Flattening the income tax looks bad for homeowner

NATION'S HOUSING

January 29, 1995|By Kenneth R. Harney

Washington -- Flat and flatter tax proposals may be hot buttons on Capitol Hill in the new congressional session, but the closer homeowners and buyers look at them the less appealing they may turn out to be.

In case you've missed the headlines, both the new majority leader of the House, Rep. Dick Armey, R-Texas, and the new minority leader, Rep. Richard Gephardt, D-Mo., are pushing plans that would radically simplify the federal tax system by imposing low, uniform tax rates on incomes for all taxpayers.

Armey's plan would tax earned income and pension distributions for individuals at 17 percent. Although not scheduled for introduction until after April 15, Armey's 1995 bill will follow the outlines of his 1994 proposal on the subject (H.R. 4585), according to a top aide. That means there will likely be a standard deduction for all taxpayers ($12,350 for singles, $24,700 for joint filers), plus a $5,000 deduction for each dependent. Interest income, dividends and capital gains from investments will not be taxed, but virtually every current deduction in the code -- including mortgage interest and property taxes -- will disappear.

The legislative details of Gephardt's so-called flatter tax have yet to be unveiled, but the Democratic alternative reportedly will carry a lower base rate on income than Armey's -- just 11 percent.

Putting aside the obvious how-low-can-you-go issue, what's the significance of a flat-rate income tax concept for homeowners? Here are some preliminary thoughts. For starters, bear in mind that under the present, Byzantine federal income tax system, homeownership is one of -- if not the -- most protected sectors of the economy:

* Mortgage interest deductions cut owners' taxes by about $55 billion last fiscal year, according to Treasury Department estimates.

* Local property tax deductions and the "rollover" deferral of capital gains on home sales saved owners a combined $30 billion.

* The zeroing out of all federal taxation on the first $125,000 of capital gains for home sellers 55 years of age or older racked up another $5 billion in estimated savings.

Taxpayers who rent rather than own their houses or apartments get none of these tax goodies, which has been precisely the intent of Congress' social policy for decades: It places high value on fostering and expanding homeownership though the use of the federal tax code.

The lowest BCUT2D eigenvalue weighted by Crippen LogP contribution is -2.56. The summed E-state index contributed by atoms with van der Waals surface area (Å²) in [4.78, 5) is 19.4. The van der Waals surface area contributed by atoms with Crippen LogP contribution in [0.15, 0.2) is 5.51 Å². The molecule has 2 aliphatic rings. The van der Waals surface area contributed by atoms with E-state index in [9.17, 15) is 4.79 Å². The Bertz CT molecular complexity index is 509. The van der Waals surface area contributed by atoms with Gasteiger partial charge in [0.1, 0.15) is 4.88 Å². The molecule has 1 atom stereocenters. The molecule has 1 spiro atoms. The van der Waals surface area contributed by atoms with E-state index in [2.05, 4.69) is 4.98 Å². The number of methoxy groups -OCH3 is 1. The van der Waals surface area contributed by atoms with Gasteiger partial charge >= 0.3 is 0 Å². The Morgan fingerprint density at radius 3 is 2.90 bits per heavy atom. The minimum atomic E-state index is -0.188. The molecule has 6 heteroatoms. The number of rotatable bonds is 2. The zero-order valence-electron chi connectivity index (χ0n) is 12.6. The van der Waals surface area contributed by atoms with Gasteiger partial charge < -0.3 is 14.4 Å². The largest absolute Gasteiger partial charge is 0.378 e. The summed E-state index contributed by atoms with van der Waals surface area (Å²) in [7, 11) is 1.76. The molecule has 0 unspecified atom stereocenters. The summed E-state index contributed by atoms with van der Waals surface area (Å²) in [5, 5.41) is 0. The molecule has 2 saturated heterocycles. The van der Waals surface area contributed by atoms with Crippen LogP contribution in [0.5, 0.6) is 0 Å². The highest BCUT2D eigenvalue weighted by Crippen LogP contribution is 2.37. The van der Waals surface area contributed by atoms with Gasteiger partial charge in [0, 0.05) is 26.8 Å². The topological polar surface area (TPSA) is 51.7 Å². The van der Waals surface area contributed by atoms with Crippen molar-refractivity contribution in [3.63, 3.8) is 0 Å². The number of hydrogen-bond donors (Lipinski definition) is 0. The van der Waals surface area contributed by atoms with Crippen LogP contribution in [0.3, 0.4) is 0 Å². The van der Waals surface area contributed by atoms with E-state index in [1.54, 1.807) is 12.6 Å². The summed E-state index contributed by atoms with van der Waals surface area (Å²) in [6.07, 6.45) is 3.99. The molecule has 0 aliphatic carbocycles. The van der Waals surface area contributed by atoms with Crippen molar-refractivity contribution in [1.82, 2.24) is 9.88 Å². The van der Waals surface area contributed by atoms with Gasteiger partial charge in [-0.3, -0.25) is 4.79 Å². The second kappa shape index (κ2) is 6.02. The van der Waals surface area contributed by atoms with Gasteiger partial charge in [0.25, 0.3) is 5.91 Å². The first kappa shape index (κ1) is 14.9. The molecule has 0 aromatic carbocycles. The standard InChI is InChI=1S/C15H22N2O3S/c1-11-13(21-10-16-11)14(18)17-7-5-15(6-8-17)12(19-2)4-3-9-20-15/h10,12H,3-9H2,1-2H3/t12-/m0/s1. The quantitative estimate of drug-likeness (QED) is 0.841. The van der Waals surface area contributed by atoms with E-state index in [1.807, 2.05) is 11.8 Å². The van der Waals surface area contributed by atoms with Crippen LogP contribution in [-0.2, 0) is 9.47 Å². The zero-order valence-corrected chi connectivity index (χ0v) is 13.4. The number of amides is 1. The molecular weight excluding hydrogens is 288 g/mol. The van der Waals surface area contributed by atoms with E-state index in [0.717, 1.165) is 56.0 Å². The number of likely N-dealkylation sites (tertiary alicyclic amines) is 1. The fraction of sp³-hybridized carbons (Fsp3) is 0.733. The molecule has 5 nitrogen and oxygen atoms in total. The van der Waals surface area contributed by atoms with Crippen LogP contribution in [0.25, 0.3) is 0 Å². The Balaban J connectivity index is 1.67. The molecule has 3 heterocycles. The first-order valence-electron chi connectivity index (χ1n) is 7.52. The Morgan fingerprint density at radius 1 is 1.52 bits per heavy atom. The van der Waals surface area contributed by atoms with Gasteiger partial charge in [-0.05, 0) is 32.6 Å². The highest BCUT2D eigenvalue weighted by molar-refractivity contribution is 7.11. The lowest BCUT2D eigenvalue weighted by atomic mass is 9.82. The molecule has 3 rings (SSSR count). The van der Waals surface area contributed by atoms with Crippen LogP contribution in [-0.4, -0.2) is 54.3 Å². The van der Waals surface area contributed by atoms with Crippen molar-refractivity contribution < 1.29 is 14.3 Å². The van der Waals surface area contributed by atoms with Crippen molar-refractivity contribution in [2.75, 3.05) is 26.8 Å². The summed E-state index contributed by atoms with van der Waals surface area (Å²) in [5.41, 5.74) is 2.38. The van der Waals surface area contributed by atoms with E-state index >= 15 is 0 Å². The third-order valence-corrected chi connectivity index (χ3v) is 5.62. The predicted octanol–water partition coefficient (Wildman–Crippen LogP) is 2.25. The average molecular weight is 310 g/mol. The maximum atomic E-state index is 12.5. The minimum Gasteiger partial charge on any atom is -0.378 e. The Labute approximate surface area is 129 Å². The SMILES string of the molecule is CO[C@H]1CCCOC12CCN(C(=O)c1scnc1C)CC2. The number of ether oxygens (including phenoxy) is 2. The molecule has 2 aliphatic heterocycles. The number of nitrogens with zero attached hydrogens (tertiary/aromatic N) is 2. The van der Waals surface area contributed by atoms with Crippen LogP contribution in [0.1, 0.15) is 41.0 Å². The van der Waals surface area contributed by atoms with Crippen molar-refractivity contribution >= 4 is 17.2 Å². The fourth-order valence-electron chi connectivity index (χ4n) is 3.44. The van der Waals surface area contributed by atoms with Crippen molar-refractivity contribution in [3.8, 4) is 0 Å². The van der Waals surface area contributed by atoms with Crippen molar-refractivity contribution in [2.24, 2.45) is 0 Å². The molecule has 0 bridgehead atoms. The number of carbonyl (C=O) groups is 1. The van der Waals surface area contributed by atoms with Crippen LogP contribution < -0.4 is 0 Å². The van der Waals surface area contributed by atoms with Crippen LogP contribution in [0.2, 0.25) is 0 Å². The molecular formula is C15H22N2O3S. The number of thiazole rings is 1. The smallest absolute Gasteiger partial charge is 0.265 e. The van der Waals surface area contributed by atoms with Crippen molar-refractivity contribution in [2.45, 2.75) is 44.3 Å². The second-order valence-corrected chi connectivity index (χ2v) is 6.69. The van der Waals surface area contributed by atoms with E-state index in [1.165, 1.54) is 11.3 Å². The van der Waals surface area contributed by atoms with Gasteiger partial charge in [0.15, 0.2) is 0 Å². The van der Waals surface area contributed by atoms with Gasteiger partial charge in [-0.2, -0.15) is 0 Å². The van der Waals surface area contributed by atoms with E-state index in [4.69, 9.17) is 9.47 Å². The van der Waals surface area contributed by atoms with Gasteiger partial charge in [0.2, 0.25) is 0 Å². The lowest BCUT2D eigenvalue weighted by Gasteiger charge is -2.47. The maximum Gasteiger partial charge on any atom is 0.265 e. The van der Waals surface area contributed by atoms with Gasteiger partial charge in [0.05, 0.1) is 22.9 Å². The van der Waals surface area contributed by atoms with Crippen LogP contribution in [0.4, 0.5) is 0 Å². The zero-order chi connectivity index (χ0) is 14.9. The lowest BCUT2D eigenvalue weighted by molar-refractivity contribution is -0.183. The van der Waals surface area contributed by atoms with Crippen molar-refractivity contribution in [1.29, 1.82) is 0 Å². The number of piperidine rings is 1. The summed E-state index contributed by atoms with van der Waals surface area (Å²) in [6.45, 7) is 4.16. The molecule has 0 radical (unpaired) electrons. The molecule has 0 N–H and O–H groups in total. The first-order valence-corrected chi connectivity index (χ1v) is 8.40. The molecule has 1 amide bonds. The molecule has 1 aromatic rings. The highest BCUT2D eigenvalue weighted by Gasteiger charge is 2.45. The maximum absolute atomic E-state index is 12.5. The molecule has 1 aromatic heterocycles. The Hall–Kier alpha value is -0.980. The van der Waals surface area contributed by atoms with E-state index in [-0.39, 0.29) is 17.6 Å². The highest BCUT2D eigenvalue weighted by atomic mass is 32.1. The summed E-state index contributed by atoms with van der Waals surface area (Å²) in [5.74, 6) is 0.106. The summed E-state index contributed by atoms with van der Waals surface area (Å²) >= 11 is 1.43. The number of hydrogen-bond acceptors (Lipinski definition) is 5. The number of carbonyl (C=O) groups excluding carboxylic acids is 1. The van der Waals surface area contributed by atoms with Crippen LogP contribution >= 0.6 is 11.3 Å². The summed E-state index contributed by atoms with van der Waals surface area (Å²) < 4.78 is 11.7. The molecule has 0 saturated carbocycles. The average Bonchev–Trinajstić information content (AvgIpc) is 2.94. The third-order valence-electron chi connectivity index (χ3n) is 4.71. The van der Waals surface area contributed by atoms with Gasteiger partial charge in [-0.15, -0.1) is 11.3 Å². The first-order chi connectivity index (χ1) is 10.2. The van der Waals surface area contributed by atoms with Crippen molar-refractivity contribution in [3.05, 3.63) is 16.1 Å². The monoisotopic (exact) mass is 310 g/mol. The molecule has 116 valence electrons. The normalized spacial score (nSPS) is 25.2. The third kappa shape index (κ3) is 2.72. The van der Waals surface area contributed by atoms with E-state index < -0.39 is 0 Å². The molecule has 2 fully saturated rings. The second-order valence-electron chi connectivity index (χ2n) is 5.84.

But what happens when these long-standing benefits are abruptly stripped out of the system in exchange for a lower overall tax rate that is residence-neutral, with no special deals for you whether you rent or own?

Econ 101 gives you the answer: Tax preferences affect not only consumer behavior but the actual market values of the commodities to which they're attached. Put another way, part of the cash value of a house in the United States is its tax-shelter component. Part of its attraction to a buyer is the range of tax benefits it opens up -- including even the right to tax-deductible auto loans and vacations via home-equity lines of credit that are off-limits to renters.

What is the component of market value attributable to tax subsidies? No one knows for sure, but economists are beginning to crank up their computer models on the flat-tax issue.

Dr. John Tucillo, chief economist and senior vice president for the National Association of Realtors, says that a lower tax rate -- say Armey's 17 percent -- might not produce impressive savings for large numbers of homeowners.

"A lot of people who own homes know how to play the game," he says. If the market value of your home is going to drop by 20 percent because people choose to rent, not buy, does a modest decrease in your marginal rate look all that good?

Representative Armey's army of economic advisers has two answers to that question: First, according to spokesman Ed Gillespie, home values will not plummet under a flat tax because, unlike the current system, there will be zero taxes on capital gains -- not just on the first $125,000.

Second, with interest and dividend income tax-free -- on top of the 17 percent flat rate -- "people will have more money to spend on housing if they wish, and interest rates [on mortgages] will be lower."

Who's right? Stay tuned for future flat-tax flap updates. And don't be shocked if you see housing advocates come out swinging against both Republican and Democratic proposals.

Kenneth R. Harney is a syndicated columnist. Send letters car of the Washington Post Writers Group, 1150 15th St. N.W., Washington, D.C. 20071.

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